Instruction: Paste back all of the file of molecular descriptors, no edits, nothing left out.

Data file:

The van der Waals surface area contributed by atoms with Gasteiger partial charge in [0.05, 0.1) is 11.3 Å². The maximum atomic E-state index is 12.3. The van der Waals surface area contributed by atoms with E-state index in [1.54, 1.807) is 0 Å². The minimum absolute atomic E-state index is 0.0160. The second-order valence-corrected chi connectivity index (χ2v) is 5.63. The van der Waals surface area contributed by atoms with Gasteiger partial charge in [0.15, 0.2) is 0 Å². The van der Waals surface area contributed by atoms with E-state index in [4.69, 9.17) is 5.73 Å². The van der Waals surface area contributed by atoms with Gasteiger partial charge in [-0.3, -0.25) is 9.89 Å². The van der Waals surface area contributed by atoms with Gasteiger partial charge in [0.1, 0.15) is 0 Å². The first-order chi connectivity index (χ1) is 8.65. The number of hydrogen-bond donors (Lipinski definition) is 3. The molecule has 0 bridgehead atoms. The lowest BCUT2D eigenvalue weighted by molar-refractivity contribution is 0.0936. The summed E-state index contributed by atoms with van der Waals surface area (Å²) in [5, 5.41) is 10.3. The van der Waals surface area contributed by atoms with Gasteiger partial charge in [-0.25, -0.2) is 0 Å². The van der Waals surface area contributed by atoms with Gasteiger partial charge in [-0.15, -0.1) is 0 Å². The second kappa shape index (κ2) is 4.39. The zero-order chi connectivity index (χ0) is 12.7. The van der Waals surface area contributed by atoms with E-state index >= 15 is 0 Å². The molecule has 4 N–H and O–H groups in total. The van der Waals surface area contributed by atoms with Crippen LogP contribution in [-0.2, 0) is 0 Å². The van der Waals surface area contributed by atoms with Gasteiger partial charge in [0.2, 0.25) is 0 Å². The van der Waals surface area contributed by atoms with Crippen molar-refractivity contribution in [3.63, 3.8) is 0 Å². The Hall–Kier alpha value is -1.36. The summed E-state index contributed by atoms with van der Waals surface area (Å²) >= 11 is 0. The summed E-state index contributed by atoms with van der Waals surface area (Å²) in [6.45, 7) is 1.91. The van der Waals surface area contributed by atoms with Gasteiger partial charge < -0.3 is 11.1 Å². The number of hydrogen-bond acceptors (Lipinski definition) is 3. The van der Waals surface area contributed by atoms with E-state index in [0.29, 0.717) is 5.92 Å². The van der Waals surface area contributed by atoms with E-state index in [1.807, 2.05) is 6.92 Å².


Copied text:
The van der Waals surface area contributed by atoms with Gasteiger partial charge in [0.05, 0.1) is 11.3 Å². The maximum atomic E-state index is 12.3. The van der Waals surface area contributed by atoms with E-state index in [1.54, 1.807) is 0 Å². The minimum absolute atomic E-state index is 0.0160. The second-order valence-corrected chi connectivity index (χ2v) is 5.63. The van der Waals surface area contributed by atoms with Gasteiger partial charge in [0.15, 0.2) is 0 Å². The van der Waals surface area contributed by atoms with E-state index in [4.69, 9.17) is 5.73 Å². The van der Waals surface area contributed by atoms with Gasteiger partial charge in [-0.3, -0.25) is 9.89 Å². The van der Waals surface area contributed by atoms with Gasteiger partial charge in [0.1, 0.15) is 0 Å². The first-order chi connectivity index (χ1) is 8.65. The number of hydrogen-bond donors (Lipinski definition) is 3. The molecule has 0 bridgehead atoms. The lowest BCUT2D eigenvalue weighted by molar-refractivity contribution is 0.0936. The summed E-state index contributed by atoms with van der Waals surface area (Å²) in [5, 5.41) is 10.3. The van der Waals surface area contributed by atoms with Gasteiger partial charge in [-0.25, -0.2) is 0 Å². The van der Waals surface area contributed by atoms with Gasteiger partial charge in [-0.15, -0.1) is 0 Å². The second kappa shape index (κ2) is 4.39. The zero-order chi connectivity index (χ0) is 12.7. The van der Waals surface area contributed by atoms with E-state index >= 15 is 0 Å². The molecule has 4 N–H and O–H groups in total. The van der Waals surface area contributed by atoms with Crippen LogP contribution in [-0.2, 0) is 0 Å². The van der Waals surface area contributed by atoms with Gasteiger partial charge in [0.2, 0.25) is 0 Å². The van der Waals surface area contributed by atoms with Crippen molar-refractivity contribution in [3.63, 3.8) is 0 Å². The Hall–Kier alpha value is -1.36. The summed E-state index contributed by atoms with van der Waals surface area (Å²) >= 11 is 0. The summed E-state index contributed by atoms with van der Waals surface area (Å²) in [6.45, 7) is 1.91. The van der Waals surface area contributed by atoms with Gasteiger partial charge < -0.3 is 11.1 Å². The number of hydrogen-bond acceptors (Lipinski definition) is 3. The van der Waals surface area contributed by atoms with E-state index in [0.29, 0.717) is 5.92 Å². The van der Waals surface area contributed by atoms with E-state index in [1.807, 2.05) is 6.92 Å².